A really cool perk to my study abroad program is that it actively connects us with prior participants in the program in the hopes that we’ll learn something from them since they lived where we’re going and did what we’re about to do. The orientations were incredibly helpful, but I think the alumni meeting was by far the most helpful.
There were two alumni that showed up for Japan — Jenifer, who studied in Osaka Fall 2016, and James, who studied in Nagasaki during the Spring and Osaka in the fall (I’m not sure about his year but I think 2015). Both of them were so nice and welcoming, and I could tell they were beyond excited to talk with us about Japan! 🌸
I think what I enjoyed most about talking with Jenifer & James was that their stories were real life. They told stories about really funny situations (Jenifer once got on the local train to go to Kyoto from Osaka and it took her three times as long to get there because the train stopped at literally every stop), stories concerning language experiences (James said he was always searching kanji street signs the first month until he became familiar with them), stories about getting wasted (James) and how to find your way home.
At this point, the study abroad program coordinator was like “James! Oh my gosh!” but we all went “This is real life, Liz!” and she laughed and let us carry on. Japan’s drinking age is 20 and all of us (except one) are 20+, so naturally there’s a chance we’ll drink at least once. 🍻
They also gave us tons of tips, including which train cards were the best to buy, how to navigate on the streets and avoid getting hit by cars, and why not to buy a bike (bike insurance is a thing! OMG). They also told us to be careful of last trains because it could mean hunting for a 24 hour karaoke place just to have somewhere to sleep until the morning. I knew about these, but still! Useful to know about 24 hour karaoke, ha.
It was really interesting to hear about the school as well. I will be attending Kwansei Gakuin University, which is one of four top universities in the Kansai region. This is a fancy way of saying I’m going to a very well known school in a fairly large region of Japan. I can confidently say that it’s one of the most beautiful universities I’ve ever seen.
I’m just so in love with this school already and I haven’t even started yet! 😍
At KGU I’ll take their advanced language track program, which means I will have language classes Monday-Friday, every single morning, before either going to other elective classes or doing whatever it is I decide to do with my time in Japan. I’ll have to take 7-8 classes in order to fulfill the 12 credit minimum since classes are only worth 1-2 credits (the U.S. is 3 credits), but according to Jenifer & James the only difficult classes are the language classes.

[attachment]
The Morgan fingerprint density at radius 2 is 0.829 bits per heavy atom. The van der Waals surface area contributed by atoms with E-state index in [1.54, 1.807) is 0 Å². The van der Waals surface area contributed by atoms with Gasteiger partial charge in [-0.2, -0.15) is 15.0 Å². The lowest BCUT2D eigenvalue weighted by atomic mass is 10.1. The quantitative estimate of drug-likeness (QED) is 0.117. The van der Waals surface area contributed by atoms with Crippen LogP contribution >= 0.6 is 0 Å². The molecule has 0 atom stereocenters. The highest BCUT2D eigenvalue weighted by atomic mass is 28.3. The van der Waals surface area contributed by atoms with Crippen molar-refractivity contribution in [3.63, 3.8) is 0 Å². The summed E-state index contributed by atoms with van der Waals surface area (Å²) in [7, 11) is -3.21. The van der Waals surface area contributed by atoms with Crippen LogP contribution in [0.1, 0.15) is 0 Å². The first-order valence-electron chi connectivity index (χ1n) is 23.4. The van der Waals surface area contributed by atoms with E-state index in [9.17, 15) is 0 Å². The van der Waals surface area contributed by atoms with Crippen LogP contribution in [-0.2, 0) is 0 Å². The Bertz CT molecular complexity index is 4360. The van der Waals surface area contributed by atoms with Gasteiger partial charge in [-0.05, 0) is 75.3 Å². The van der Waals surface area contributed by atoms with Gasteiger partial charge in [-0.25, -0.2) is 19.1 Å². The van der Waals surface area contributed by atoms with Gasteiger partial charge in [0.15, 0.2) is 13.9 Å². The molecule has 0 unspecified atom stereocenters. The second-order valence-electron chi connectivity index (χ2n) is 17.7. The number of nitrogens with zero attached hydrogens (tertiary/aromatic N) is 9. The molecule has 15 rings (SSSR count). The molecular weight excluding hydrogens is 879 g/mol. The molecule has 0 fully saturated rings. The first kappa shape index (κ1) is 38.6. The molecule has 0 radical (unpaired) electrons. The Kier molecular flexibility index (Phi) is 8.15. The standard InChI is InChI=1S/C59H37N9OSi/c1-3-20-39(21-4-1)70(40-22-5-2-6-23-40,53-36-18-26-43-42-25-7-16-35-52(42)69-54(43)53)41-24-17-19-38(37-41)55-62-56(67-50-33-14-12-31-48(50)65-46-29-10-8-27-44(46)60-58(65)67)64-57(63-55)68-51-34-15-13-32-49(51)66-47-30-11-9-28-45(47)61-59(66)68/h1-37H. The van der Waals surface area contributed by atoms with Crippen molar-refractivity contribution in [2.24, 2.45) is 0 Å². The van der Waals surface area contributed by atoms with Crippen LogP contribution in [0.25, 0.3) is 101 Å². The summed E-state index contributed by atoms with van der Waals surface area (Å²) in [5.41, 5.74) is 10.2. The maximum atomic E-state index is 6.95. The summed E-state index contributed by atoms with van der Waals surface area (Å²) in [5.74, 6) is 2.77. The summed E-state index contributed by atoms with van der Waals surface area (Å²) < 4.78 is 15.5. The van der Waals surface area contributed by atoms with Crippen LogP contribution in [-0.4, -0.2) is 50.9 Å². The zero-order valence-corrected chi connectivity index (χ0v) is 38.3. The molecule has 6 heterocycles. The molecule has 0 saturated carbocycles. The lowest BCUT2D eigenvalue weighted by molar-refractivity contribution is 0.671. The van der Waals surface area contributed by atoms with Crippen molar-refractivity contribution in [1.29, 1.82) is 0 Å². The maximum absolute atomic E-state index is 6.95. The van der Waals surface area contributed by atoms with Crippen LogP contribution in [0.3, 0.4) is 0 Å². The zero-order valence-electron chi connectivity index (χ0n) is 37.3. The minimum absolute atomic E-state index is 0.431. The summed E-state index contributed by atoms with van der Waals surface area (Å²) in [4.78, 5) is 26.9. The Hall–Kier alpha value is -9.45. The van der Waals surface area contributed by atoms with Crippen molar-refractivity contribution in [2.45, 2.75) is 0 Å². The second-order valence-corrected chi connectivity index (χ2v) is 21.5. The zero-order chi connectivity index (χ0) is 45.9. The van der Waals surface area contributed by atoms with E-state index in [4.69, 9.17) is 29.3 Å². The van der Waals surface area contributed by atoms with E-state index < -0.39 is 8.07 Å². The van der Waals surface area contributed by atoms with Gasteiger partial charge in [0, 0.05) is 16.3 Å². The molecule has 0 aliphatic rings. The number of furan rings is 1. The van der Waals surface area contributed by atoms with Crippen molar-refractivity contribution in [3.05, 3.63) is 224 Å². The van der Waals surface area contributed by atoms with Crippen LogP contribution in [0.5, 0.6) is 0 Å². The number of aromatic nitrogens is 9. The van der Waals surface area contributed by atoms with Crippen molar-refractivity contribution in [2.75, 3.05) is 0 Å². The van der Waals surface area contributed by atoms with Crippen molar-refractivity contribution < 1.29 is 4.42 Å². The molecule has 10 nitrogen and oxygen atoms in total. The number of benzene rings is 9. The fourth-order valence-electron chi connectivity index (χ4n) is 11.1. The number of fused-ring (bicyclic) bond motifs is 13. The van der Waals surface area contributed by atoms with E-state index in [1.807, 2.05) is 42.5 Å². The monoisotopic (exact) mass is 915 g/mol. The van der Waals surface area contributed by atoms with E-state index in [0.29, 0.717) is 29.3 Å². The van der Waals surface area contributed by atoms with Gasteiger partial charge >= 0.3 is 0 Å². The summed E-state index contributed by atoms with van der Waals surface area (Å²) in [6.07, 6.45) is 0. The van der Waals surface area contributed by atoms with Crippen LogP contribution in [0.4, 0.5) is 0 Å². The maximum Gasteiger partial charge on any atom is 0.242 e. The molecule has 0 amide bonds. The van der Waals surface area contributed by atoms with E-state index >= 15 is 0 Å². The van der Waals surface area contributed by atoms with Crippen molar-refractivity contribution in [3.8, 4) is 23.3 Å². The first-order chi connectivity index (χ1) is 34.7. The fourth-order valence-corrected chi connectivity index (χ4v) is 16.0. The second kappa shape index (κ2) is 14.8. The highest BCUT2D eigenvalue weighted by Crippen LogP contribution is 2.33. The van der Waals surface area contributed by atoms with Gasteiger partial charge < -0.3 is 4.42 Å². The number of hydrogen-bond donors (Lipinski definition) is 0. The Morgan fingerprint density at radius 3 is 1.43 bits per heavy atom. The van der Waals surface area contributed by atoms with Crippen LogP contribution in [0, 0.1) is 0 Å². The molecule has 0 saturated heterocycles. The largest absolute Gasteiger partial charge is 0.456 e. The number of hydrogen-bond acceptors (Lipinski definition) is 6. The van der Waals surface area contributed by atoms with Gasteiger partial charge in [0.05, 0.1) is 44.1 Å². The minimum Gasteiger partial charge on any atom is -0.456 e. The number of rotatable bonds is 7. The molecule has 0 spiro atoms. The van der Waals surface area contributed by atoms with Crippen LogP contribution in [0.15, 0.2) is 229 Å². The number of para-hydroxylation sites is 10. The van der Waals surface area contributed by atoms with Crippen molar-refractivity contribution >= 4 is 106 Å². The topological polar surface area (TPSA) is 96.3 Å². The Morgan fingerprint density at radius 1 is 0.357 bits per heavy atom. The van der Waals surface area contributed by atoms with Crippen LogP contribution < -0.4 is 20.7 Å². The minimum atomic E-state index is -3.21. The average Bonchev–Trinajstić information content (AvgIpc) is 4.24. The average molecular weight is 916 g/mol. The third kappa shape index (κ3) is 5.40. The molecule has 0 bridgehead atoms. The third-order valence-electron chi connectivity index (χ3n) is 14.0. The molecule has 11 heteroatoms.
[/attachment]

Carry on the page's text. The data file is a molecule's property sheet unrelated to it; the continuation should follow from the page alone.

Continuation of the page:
The language classes are incredibly fast-paced, and the professors don’t mess around. Attendance is mandatory and, since KGU is private, there are rarely holidays for students. Even Golden Week, a time containing a fair number of Japan holidays, doesn’t apply! 😱 We also learn an insane amount of kanji and vocabulary, and it’s possible to take entire classes devoted to learning kanji, grammar, speaking skills, and more. The program is really geared towards making students that take it seriously achieve a level of fluency that’s impossible to achieve in the States.
I can honestly say that my excitement only continues to grow the more involved I become with people that have gone/are going to Japan. I added Jenifer & James on Facebook and they told me to contact them with any questions, whether they’re language-related, Japan-related, or just general “hey, do you have recommendations for this?” questions. Like I said — they were super nice. (Bonus: They both came back extremely proficient in Japanese.)
I realized after the meeting that while I know I will not want to come back from Japan, I can’t wait to come back and share my experience with future study abroad students. I would be more than happy to attend an alumni meeting like this but be on the other side as an alumni! We only met for 2 hours, but it was an incredibly fun time and I loved listening to Jenifer’s & James’s stories. Their answers to questions I and others had were answered honestly.
For now, I just keep waiting for news from KGU
It’s a bit difficult waiting and I’m constantly wanting to check my email to see if it’s here or not yet, but patience is a virtue, right? I won’t buy my plane ticket until that email is in saying I made it and I’m going so for now it still feels like a not-quite-real thing. Who knows? Maybe it’ll feel that way until I’m getting on a plane headed for Japan. ✈️
Photos courtesy of KGU’s Facebook page.